Govt's package for apparel industry: will there be any big benefit?
- The govt recently announced a huge financial package for the apparel industry
- This has elicited strong positive responses from the industry
- The apparel industry in India has seen very small firm sizes
- This leads to inefficiencies, and a loss of competitiveness in world markets
More in the story
- The need for labour reforms - and why the govt is quiet on it
- Will this package aid industry owners or labourers?
The recent announcement of a huge financial package for the apparel industry has elicited strong positive reactions from industry associations and others.
Encouraging the growth of the sector is said to be good for employment creation, for exports and for the economy. It's good to imitate the Asian miracle makers who took this path in the 1960s and 1970s.
While exports-led growth for an economy the size of India is not a viable proposition, exports help, and apparel exports help in a good way - they are employment intensive.
Economists like Jagdish Bhagwati and Arvind Panagariya have argued that the "muted" impact of economic growth on poverty removal and employment creation in India has been due to the fact that our growth has been driven by capital and skilled labour-intensive industries, and not low-skilled labour intensive industries like apparel.
The apparel sector in India is characterised by very small firm size. Most of the sector's workers are employed in firms with 49 or less workers, while in China, a large majority of workers are employed in medium and large-sized firms - 200 workers and more.
This characteristic of the Indian apparel sector leads to inefficiencies, and therefore, reduces competitiveness in world markets, market share and growth prospects.
The 'need' for labour reforms
The issue here is to ascertain why the Indian apparel industry is so inefficiently structured, and what can be done to change this.
The objective is to transform the sector to one characterised by efficient, large-sized firms, which compete effectively in international markets and contribute significantly to both GDP and employment growth and poverty alleviation.
Bhagwati and Panagariya, in their book 'India's Tryst With Destiny', contended that the reason why large-scale Indian manufacturing has shied away from unskilled/low-skilled labour intensive sectors like apparel and also from technology choices involving low-capital labour ratios is the existence of "multiple layers of regulation" in the labour market, which "discourage the emergence of large scale labour intensive manufacturing in India".
The apparel sector and other 'labour intensive' sectors remain characterized by small, inefficient firm sizes and labour in those sectors to an informal and heavily exploited status because "... a highly inflexible labour market ...makes the cost of labour in the formal sector excessively high."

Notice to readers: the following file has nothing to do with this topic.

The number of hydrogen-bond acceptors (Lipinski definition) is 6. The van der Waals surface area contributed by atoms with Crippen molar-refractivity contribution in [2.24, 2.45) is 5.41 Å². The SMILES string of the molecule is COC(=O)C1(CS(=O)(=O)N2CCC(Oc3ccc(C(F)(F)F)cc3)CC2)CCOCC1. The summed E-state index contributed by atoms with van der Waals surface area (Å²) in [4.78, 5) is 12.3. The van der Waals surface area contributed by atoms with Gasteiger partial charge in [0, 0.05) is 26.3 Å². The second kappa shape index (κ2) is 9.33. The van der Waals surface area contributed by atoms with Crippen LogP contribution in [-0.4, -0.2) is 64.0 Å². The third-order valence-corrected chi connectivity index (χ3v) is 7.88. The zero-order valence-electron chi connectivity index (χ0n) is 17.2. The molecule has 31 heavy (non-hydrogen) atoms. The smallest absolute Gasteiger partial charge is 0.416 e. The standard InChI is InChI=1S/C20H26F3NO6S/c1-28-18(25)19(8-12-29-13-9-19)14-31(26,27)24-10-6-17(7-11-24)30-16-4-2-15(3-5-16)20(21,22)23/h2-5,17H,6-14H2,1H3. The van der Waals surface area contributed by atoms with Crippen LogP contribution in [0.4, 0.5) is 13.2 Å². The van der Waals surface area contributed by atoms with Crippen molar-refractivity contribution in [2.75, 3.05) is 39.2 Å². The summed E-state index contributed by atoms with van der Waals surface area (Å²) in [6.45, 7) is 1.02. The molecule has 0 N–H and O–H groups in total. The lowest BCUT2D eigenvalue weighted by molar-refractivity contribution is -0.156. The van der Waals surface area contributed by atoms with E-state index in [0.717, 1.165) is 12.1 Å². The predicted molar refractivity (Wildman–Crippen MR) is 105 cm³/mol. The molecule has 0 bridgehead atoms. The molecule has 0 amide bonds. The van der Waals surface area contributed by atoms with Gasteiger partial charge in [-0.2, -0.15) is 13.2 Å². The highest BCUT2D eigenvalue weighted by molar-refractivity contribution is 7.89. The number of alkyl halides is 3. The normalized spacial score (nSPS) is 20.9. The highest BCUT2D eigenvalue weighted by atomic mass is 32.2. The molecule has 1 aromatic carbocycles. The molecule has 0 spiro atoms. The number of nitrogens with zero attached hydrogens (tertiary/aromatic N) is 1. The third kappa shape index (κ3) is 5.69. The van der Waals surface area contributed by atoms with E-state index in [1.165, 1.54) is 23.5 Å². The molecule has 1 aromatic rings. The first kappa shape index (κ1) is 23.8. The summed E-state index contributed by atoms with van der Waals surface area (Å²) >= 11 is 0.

Labour reforms, it is therefore argued, are the principal requirement for encouraging the emergence of large-scale labour intensive manufacturing in India. It follows that growing the apparel sector to take over from China and other Asian competitors requires not just better infrastructure, but serious labour market reforms to remove "the complexity and burdensome nature of the regime" of labour laws, both central and state, that keep the sector 'cabined, cribbed, confined'.
Problem isn't 'poor' owners
The critical question that arises from this view of the Indian growth process is whether the measures announced for growing the apparel industry are actually the best possible means of doing so.
The principal focus of the package announced appears to be financial - government handouts to compensate for various levies that the industry may find onerous. Relief is provided in the income tax and domestic duties space and EPF contributions, while additional subsidies are offered as incentives.
Are these measures likely to transform the apparel sector into a large-scale, formal, labour-intensive growth dynamo, or will it remain a small-scale, poorly competitive, informal labour-employing sector, albeit with much higher profit margins for the owner?
It must be remembered that small-scale manufacturing does not necessarily mean poor owners of capital - only informally employed and uniformly poor labour!
It is quite possible that the sector may expand without any structural change - if margins are higher, more small firms may be set up and growth can certainly occur. However, will it be the optimal growth pattern that we need or will it be 'same old same old'?
Labour reforms have obviously proven to be politically difficult to implement, and are carefully not talked about. The route chosen for growing the sector is one of financial assistance in various forms.
Will this route be adequate to bring about the structural transformation needed?
Only time will tell.